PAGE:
For fans of dark poultry meat who want to stay healthy, boneless skinless sautéed chicken thighs are a great option. They're altogether, tasty, nutritious and fairly simple to throw together for a single meal or for a group.
Sautéed Chicken Thighs Recipe
According to the Mayo Clinic, sautéing is a healthy cooking technique that boosts flavor and cuts calories. It's a relatively quick way of cooking small pieces of food, and requires only a non-stick pan. With a regular pan, you'll need to use a fat, so the food doesn't stick. You can also use low sodium broth, water or cooking spray.
Looking for boneless skinless chicken thigh recipes stove top style? Our article, 12 Tips to Keep Chicken Tender and Tasty, offers helpful tips for sautéing chicken. You'll need oil that has a high "smoke point", such as avocado or sunflower oils, chicken thighs and preferred spices or sauces. You can also add vegetables, such as carrots or broccoli, to your stir fry.
- Cut the boneless skinless chicken thighs into small, even pieces.
- Heat the pan, and add oil.
- Add the pieces of chicken to the pan at once, so they finish cooking around the same time. You can also add vegetables at this stage.
- Remove from the heat once golden brown and the internal temperature of the chicken is at least 165 degrees Fahrenheit.
- Serve with a side of rice or potatoes.
Read more: How to Bake a Plain Chicken Breast
Chicken Thighs Nutrition
For those of you who prefer dark meat over white meat, chicken thighs may be a more appealing option than say, chicken breasts. Though according to the Academy of Nutrition and Dietetics, chicken thighs aren't necessarily the healthiest option, at least compared with white meat.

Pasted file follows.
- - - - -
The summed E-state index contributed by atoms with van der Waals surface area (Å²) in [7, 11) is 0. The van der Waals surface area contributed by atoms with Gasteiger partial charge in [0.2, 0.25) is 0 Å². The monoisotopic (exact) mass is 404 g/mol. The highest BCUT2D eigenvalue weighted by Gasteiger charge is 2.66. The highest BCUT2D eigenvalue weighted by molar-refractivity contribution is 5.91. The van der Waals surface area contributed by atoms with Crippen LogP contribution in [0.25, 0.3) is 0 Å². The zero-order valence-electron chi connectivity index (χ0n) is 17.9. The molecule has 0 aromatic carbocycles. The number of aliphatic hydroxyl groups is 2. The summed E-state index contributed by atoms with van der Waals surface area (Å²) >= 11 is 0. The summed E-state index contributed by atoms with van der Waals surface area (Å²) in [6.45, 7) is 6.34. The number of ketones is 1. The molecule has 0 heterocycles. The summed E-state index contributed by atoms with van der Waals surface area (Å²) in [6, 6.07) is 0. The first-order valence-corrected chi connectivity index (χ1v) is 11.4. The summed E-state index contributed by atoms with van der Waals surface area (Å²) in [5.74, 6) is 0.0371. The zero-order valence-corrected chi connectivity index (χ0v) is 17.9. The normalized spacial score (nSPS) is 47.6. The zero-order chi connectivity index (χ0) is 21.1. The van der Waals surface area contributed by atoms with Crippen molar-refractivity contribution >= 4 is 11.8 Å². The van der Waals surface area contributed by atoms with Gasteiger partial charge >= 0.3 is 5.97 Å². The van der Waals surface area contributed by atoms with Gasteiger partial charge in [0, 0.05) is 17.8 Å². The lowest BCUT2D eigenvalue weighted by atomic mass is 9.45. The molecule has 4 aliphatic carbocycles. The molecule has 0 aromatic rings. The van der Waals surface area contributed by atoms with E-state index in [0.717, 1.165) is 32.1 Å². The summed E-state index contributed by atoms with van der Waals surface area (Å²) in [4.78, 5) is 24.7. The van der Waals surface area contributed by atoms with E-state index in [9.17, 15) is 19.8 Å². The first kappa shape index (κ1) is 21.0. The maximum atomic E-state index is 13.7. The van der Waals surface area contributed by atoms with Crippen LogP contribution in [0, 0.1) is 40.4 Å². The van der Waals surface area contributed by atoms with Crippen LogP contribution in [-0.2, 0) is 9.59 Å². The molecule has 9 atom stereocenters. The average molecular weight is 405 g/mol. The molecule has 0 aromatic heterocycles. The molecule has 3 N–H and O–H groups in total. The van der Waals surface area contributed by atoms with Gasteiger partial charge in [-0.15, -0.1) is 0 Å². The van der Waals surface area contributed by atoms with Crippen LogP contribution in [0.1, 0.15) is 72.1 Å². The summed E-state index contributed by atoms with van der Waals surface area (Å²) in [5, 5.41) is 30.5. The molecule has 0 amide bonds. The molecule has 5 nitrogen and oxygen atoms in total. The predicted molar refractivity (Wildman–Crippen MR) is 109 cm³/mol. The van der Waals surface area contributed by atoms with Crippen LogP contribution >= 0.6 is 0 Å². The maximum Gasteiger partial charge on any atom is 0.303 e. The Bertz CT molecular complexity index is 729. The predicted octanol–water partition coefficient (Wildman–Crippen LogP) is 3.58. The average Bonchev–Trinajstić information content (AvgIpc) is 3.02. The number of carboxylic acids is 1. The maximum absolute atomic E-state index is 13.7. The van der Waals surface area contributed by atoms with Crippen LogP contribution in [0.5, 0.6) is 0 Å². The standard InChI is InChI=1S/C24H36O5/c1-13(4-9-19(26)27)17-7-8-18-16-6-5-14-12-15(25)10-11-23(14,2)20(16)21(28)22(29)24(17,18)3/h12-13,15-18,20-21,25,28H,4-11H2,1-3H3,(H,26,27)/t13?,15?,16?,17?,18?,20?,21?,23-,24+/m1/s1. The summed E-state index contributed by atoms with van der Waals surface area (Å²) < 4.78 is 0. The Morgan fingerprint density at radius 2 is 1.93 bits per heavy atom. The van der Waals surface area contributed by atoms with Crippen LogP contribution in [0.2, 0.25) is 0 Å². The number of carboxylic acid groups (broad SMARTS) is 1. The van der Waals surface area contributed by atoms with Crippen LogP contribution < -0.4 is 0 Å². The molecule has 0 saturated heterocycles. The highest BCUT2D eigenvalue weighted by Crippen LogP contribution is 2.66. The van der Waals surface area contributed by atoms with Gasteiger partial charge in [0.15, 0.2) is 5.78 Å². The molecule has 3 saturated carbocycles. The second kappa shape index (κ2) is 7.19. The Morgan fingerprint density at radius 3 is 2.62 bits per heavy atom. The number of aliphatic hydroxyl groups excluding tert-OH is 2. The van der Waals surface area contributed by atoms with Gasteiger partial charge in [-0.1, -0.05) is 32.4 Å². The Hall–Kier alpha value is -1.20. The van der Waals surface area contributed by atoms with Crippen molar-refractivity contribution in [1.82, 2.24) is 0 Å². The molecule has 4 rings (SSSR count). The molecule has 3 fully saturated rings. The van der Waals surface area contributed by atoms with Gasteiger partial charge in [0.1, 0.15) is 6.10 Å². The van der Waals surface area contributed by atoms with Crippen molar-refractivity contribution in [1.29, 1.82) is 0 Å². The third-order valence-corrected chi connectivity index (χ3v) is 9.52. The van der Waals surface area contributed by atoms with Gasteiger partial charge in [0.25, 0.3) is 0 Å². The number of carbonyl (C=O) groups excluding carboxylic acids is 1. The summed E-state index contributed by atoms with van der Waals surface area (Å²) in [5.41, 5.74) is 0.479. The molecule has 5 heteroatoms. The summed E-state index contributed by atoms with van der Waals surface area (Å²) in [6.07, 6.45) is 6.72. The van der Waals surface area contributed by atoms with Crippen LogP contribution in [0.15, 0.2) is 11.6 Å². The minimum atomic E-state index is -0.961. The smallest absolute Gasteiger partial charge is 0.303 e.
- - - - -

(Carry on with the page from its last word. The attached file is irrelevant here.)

While chicken thighs and chicken breasts are good sources of lean protein, 3 ounces of skinless boneless chicken thighs contain three times the amount of fat as chicken breasts, with chicken breasts containing 3 grams of fat and chicken thighs containing 9 grams. That same amount of chicken breasts contains 140 calories, while chicken thighs contain 170 calories.
The Chicken Council breaks down the nutrition content of skinless chicken thighs even further. A 3 1/2 -ounce portion of chicken thighs contains 26 grams of protein, a large portion of your necessary daily protein intake, 95 milligrams of cholesterol, 88 milligrams of sodium and 1.3 milligrams of iron.
Chicken and Food Safety
If you're going to make sautéed chicken, you'll want to follow food safety precautions to avoid foodborne illness from harmful bacteria. The USDA recommends following four steps to ensure food safety.
Make sure to wash your hands and clean surfaces often to avoid spreading germs, separate raw poultry from other foods so there's no cross contamination, be sure to cook the chicken to an internal temperature of at least 165 degrees Fahrenheit and refrigerate promptly if not eating right away.
Do not defrost chicken at room temperature. Instead, refrigerate, microwave or use cold water to thaw the meat. Leaving chicken out at room temperature can induce bacterial growth. As far as storage, you can keep raw chicken in the refrigerator for up to two days and cooked chicken for up to four days. Raw chicken can be frozen for up to nine months and cooked chicken for up to four months.
- Academy of Nutrition and Dietetics: "Breasts vs Thighs Which Is More Nutritious"
- Mayo Clinic: "Healthy-Cooking Techniques: Boost Flavor and Cut Calories"
- The Organic Kitchen: "One Pan Braised Chicken and Vegetables"
- National Chicken Council: "The Nutritional Value of Chicken"
- USDA: "Chicken From Farm to Table"